Immunoprecipitation and immunoblotting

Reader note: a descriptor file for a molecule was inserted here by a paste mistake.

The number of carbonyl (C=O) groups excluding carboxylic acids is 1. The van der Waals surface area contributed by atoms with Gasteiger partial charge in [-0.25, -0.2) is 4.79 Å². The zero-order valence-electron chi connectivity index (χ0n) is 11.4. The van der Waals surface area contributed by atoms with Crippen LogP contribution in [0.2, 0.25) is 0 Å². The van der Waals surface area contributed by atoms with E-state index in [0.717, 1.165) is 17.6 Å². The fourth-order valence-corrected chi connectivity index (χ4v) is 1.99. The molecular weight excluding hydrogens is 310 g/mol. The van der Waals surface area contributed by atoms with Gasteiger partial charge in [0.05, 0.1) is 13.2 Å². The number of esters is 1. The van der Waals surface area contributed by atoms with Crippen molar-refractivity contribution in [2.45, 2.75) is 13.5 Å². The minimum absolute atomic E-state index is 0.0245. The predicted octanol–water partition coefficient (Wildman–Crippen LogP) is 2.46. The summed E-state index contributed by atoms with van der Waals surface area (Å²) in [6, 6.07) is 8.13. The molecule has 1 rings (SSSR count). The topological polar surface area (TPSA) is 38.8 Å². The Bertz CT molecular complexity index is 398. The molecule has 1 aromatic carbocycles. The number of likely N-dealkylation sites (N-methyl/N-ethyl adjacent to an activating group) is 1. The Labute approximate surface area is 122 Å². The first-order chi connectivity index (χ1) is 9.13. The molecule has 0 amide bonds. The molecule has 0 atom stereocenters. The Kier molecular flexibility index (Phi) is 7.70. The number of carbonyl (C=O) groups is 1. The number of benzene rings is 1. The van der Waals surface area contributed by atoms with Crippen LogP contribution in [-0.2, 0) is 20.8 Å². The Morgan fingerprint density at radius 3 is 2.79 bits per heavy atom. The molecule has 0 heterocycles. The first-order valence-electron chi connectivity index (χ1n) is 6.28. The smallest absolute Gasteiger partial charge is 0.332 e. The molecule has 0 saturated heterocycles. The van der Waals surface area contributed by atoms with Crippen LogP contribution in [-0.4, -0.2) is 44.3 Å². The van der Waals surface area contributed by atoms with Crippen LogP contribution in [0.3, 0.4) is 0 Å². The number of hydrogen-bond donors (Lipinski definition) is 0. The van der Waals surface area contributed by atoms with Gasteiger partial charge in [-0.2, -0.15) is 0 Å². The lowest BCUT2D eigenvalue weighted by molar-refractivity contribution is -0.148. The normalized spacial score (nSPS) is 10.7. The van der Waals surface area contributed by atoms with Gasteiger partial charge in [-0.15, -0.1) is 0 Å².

K46 B cells or Jurkat T cells (2 × 107/sample) were resuspended in 1 ml of RPMI containing 5% FBS and rested at 37°C for 20 min. The cells were stimulated with mAb directed against either the BCR (anti-IgM, B76, 10 μg/ml) or CD3 (OKT3, 10 μg/ml) at 37°C for 10 min. Control samples received neither anti-BCR nor anti-CD3 mAbs, but were incubated at 37°C for 10 min. Reactions were stopped by the addition of ice-cold PBS. Next, cells were washed twice with ice-cold PBS and lysed in 0.5 ml lysis buffer (25 mM HEPES (pH 7.8), 150 mM NaCl, 10 mM EDTA, 1 mM EGTA, and 0.1 mM Na3VO4) containing 1% Nonidet P-40. Cell lysates were incubated for 1 h on ice and then centrifuged at 13,000 × g for 15 min at 4°C. Detergent-soluble lysates were precleared by incubation with protein G-Sepharose and protein A-agarose for 1 h at 4°C. CD45 was immunoprecipitated from precleared K46 lysates by the addition of I3/2.5 mAb (10 μg/ml) plus protein G-Sepharose for 1 h at 4°C with rotation. CD45 was immunoprecipitated from precleared Jurkat lysates by incubation with precoated protein G-Sepharose beads for 1 h at 4°C with rotation. For these experiments protein G-Sepharose beads were precoated initially with the anti-human CD45 mAb RPI-14 and then with saturating amounts of mAb I3/2.5 (anti-murine CD45). Immune complexes bound to beads were collected and washed five times with lysis buffer containing 0.2% Nonidet P-40. The beads were resuspended in 25 μl SDS-PAGE sample-reducing buffer, boiled for 4 min, and centrifuged at 15,000 × g for 5 min. After centrifugation, 20 μl supernatant from each immune complex sample and 5 μl from total lysate control samples were separated on 8–10% acrylamide gels by SDS-PAGE and transferred to Hybond-ECL nitrocellulose membranes (Amersham-Pharmacia Biotech). The membranes were blocked with 5% nonfat dry milk in TBST for 1 h at room temperature and were washed five times with TBST. The membranes were then incubated with anti-CK2α mAb or the polyclonal antiserum against CK2α for 1 h at room temperature and were washed five times with TBST. Next, the membranes were incubated with the appropriate secondary Ab coupled to HRP for 1 h at room temperature and washed five times with TBST. The CK2α band was visualized using ECL with Supersignal reagent (Pierce, Rockford, IL).